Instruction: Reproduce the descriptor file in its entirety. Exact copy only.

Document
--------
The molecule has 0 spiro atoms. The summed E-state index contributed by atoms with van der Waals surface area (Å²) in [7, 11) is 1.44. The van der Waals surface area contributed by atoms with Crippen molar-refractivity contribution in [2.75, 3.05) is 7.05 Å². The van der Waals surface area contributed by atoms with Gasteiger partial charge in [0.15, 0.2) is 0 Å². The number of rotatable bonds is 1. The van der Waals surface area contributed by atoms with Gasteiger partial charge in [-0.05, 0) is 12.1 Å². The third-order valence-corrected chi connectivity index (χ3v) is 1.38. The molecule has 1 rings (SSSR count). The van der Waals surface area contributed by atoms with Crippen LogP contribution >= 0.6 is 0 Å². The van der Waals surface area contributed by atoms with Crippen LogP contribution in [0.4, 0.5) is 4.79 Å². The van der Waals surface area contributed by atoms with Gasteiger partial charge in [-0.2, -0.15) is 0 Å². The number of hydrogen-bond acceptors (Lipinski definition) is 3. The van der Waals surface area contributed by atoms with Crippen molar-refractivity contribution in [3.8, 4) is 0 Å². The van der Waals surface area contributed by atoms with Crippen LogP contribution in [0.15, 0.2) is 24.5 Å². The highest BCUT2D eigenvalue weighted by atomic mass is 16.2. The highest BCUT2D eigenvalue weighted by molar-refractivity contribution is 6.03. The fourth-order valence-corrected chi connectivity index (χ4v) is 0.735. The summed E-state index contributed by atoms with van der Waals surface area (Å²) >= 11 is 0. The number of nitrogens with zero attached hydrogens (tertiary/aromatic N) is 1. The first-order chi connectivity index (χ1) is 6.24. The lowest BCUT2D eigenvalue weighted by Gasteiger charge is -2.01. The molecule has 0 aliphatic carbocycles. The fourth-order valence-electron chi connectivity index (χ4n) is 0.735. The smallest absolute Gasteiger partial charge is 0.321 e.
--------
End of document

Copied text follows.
The molecule has 0 spiro atoms. The summed E-state index contributed by atoms with van der Waals surface area (Å²) in [7, 11) is 1.44. The van der Waals surface area contributed by atoms with Crippen molar-refractivity contribution in [2.75, 3.05) is 7.05 Å². The van der Waals surface area contributed by atoms with Gasteiger partial charge in [0.15, 0.2) is 0 Å². The number of rotatable bonds is 1. The van der Waals surface area contributed by atoms with Gasteiger partial charge in [-0.05, 0) is 12.1 Å². The third-order valence-corrected chi connectivity index (χ3v) is 1.38. The molecule has 1 rings (SSSR count). The van der Waals surface area contributed by atoms with Crippen LogP contribution >= 0.6 is 0 Å². The van der Waals surface area contributed by atoms with Crippen LogP contribution in [0.4, 0.5) is 4.79 Å². The van der Waals surface area contributed by atoms with Gasteiger partial charge in [-0.2, -0.15) is 0 Å². The number of hydrogen-bond acceptors (Lipinski definition) is 3. The van der Waals surface area contributed by atoms with Crippen molar-refractivity contribution in [3.8, 4) is 0 Å². The van der Waals surface area contributed by atoms with Crippen LogP contribution in [0.15, 0.2) is 24.5 Å². The highest BCUT2D eigenvalue weighted by atomic mass is 16.2. The highest BCUT2D eigenvalue weighted by molar-refractivity contribution is 6.03. The fourth-order valence-corrected chi connectivity index (χ4v) is 0.735. The summed E-state index contributed by atoms with van der Waals surface area (Å²) >= 11 is 0. The number of nitrogens with zero attached hydrogens (tertiary/aromatic N) is 1. The first-order chi connectivity index (χ1) is 6.24. The lowest BCUT2D eigenvalue weighted by Gasteiger charge is -2.01. The molecule has 0 aliphatic carbocycles. The fourth-order valence-electron chi connectivity index (χ4n) is 0.735. The smallest absolute Gasteiger partial charge is 0.321 e.